(Much thanks to editor Jeffrey Eric Jenkins for the gig, and for asking me back for the next volume, wherein I'll be profiling Horton Foote's Dividing the Estate. So if you have any good resources on Foote or the play, please do send them my way!)

-Best Plays is a great buy at just $20-$40 on Amazon. I wish I could say that about my other recent hardbound publication, the Dictionary of Literary Biography, Vol 341: 20th Century American Dramatists. But, hey, for a 421-page reference book I say at $250 it's a steal! Such is academic publishing--which also accounts for how such a book could take a decade to produce! (I've been involved only for the last seven years.)

Basically it's an encyclopedic collection of lengthy essays I edited profiling various modern US playwrights: including biggies like Tennessee Williams, Sam Shepard, Lanford Wilson; relatively overlooked icons like Marie Irene Fornes and Adrienne Kennedy; historically though seldom revived writers like Theodore Ward and Mae West (yes, that Mae West); and more recent contemporaries like Anna Deavere Smith, John Patrick Shanley, Eric Bogosian, Suzan-Lori Parks, and Charles Busch. I myself wrote the introduction and contributed a big fat piece on Clifford Odets, which I hope is the most comprehensive succinct narrative of his life and work you can get in one sitting.

I forgive you if you'd rather spend the two-fitty on a "premium" seat to 13, but if you're on a campus that has a library, perhaps you'd be so kind as to request its reference section order a copy. (After all, that's who it's really for.)

-A little while ago I got to interview Civillians AD Steve Cosson for a profile in Stage-Directions magazine, which came out in September. This was during their "Paris Commune" at the Public, which I got to sit in on an early rehearsal for. The performance itself--more or less a workshop in the Public's Lab series--was very, very promising, so I hope someone has the guts to stage it for real. The piece descrives both that piece and their "Beautiful City" which finally comes to NYC at the Vineyard in January. (Meanwhile, guest-blogger Steven reviewed the LA production while I was away.)

For a blogger used to the instant gratification of the internet tubes, waiting for all that dead tree material to finally come out sure was a drag! But, hey, now it's for the ages, I guess.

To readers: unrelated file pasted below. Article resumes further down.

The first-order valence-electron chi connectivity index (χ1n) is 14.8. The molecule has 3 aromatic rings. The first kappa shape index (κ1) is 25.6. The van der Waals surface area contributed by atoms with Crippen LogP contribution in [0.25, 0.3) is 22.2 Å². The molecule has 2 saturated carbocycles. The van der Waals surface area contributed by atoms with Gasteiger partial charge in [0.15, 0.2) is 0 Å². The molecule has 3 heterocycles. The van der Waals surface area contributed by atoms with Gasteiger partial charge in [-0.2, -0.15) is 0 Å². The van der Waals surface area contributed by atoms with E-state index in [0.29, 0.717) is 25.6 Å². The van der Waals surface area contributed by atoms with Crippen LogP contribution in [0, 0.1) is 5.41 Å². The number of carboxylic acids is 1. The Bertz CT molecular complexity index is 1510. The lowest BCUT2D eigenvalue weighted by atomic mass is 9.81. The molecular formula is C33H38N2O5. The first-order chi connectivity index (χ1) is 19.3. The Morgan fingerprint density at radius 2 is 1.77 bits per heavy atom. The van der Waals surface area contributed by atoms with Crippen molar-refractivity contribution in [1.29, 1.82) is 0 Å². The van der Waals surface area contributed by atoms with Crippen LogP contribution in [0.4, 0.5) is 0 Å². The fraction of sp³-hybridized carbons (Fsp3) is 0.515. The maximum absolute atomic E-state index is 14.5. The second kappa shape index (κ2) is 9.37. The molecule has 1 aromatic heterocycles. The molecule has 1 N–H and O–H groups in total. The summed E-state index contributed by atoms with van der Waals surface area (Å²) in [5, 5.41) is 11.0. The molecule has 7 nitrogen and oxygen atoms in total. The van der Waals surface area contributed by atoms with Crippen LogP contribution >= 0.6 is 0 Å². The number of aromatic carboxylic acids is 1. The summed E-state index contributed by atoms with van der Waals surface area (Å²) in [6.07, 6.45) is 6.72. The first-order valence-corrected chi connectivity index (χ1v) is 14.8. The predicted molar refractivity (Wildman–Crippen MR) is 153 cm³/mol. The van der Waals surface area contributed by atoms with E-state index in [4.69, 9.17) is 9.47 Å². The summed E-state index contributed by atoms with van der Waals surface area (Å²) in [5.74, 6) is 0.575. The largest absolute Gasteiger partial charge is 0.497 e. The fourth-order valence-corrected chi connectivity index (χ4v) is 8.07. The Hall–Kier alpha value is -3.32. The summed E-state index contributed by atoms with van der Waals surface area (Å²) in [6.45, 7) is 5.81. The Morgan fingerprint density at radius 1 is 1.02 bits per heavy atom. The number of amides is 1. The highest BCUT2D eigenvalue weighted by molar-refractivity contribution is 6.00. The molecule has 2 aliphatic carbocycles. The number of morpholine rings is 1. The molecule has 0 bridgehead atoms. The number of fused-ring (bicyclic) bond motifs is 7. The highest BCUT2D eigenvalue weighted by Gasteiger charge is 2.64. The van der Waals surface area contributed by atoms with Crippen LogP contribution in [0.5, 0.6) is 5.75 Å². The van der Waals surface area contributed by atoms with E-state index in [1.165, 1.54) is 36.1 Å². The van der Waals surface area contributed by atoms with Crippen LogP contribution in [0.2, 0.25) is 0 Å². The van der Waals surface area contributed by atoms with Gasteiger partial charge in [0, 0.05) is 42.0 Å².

Nice to "see" you again, readers. Back to regular blogging soon....

Tuesday, October 14, 2008

Storytelling in Tough Times

by Steven Leigh Morris

As a kind of complement (and compliment) to Abigail Katz's lovely post on Wednesday, I point to the last show I saw in L.A. before spending the weekend in New York.

Jay Sefton wrote and performed in his one-man autobiographical show, “The Most Mediocre Story Never Told” at a small theater near Melrose and Fairfax called Meta Theatre.

It's the remarkable tale of an unremarkable young guy struggling to tell his life story in a one-man- show for reasons that he doesn't fully understand. But perhaps by telling of his youth in Philadelphia, and his humiliating performance as Christ in a Catholic school production of the Passion Play, he will discover the reason that he's on the stage recounting his adventures as a child actor, stooping in a “fairy robe” to wash the feet of Christ's disciples.

A personable and charming actor, Sefton flinches at the special effects – stage smoke and roving spotlights -- that open the show, as though he's the star of a rock concert. Sefton points out how these theatrics were suggested by some one-man-show expert who makes his rent by shaping the stories of would-be actors into a serviceable performance. The bells and whistles really aren't necessary, the actor demurs.